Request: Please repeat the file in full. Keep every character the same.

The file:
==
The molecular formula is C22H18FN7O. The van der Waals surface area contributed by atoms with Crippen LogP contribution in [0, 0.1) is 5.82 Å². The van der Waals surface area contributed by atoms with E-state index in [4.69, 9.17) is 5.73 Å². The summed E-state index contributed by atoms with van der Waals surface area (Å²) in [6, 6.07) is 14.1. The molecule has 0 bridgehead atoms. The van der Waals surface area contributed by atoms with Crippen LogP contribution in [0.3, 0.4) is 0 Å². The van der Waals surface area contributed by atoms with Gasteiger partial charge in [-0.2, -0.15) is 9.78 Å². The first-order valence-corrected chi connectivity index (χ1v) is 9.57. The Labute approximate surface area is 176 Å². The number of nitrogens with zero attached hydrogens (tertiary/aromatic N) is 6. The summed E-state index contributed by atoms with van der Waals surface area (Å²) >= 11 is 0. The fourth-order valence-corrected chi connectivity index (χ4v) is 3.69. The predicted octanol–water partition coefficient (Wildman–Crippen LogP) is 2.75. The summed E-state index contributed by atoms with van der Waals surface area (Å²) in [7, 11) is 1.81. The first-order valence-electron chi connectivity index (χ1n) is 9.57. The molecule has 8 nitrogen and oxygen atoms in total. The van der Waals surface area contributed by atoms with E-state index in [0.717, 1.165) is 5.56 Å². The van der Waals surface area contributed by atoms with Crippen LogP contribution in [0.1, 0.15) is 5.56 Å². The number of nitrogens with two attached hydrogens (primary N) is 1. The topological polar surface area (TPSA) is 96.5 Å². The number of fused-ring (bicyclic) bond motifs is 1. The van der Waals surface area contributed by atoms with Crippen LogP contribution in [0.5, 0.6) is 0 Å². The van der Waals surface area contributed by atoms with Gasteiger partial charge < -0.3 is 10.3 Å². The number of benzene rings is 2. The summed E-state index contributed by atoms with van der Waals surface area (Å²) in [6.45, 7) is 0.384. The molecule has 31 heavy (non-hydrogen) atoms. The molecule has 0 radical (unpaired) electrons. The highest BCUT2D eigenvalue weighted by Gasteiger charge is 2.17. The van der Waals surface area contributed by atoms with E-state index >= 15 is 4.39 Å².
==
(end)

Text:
The molecular formula is C22H18FN7O. The van der Waals surface area contributed by atoms with Crippen LogP contribution in [0, 0.1) is 5.82 Å². The van der Waals surface area contributed by atoms with E-state index in [4.69, 9.17) is 5.73 Å². The summed E-state index contributed by atoms with van der Waals surface area (Å²) in [6, 6.07) is 14.1. The molecule has 0 bridgehead atoms. The van der Waals surface area contributed by atoms with Crippen LogP contribution in [0.3, 0.4) is 0 Å². The van der Waals surface area contributed by atoms with Gasteiger partial charge in [-0.2, -0.15) is 9.78 Å². The first-order valence-corrected chi connectivity index (χ1v) is 9.57. The Labute approximate surface area is 176 Å². The number of nitrogens with zero attached hydrogens (tertiary/aromatic N) is 6. The summed E-state index contributed by atoms with van der Waals surface area (Å²) >= 11 is 0. The fourth-order valence-corrected chi connectivity index (χ4v) is 3.69. The predicted octanol–water partition coefficient (Wildman–Crippen LogP) is 2.75. The summed E-state index contributed by atoms with van der Waals surface area (Å²) in [7, 11) is 1.81. The first-order valence-electron chi connectivity index (χ1n) is 9.57. The molecule has 8 nitrogen and oxygen atoms in total. The van der Waals surface area contributed by atoms with E-state index in [0.717, 1.165) is 5.56 Å². The van der Waals surface area contributed by atoms with Crippen LogP contribution in [0.1, 0.15) is 5.56 Å². The number of nitrogens with two attached hydrogens (primary N) is 1. The topological polar surface area (TPSA) is 96.5 Å². The number of fused-ring (bicyclic) bond motifs is 1. The van der Waals surface area contributed by atoms with Crippen LogP contribution in [0.5, 0.6) is 0 Å². The van der Waals surface area contributed by atoms with Gasteiger partial charge < -0.3 is 10.3 Å². The number of benzene rings is 2. The summed E-state index contributed by atoms with van der Waals surface area (Å²) in [6.45, 7) is 0.384. The molecule has 31 heavy (non-hydrogen) atoms. The molecule has 0 radical (unpaired) electrons. The highest BCUT2D eigenvalue weighted by Gasteiger charge is 2.17. The van der Waals surface area contributed by atoms with E-state index >= 15 is 4.39 Å².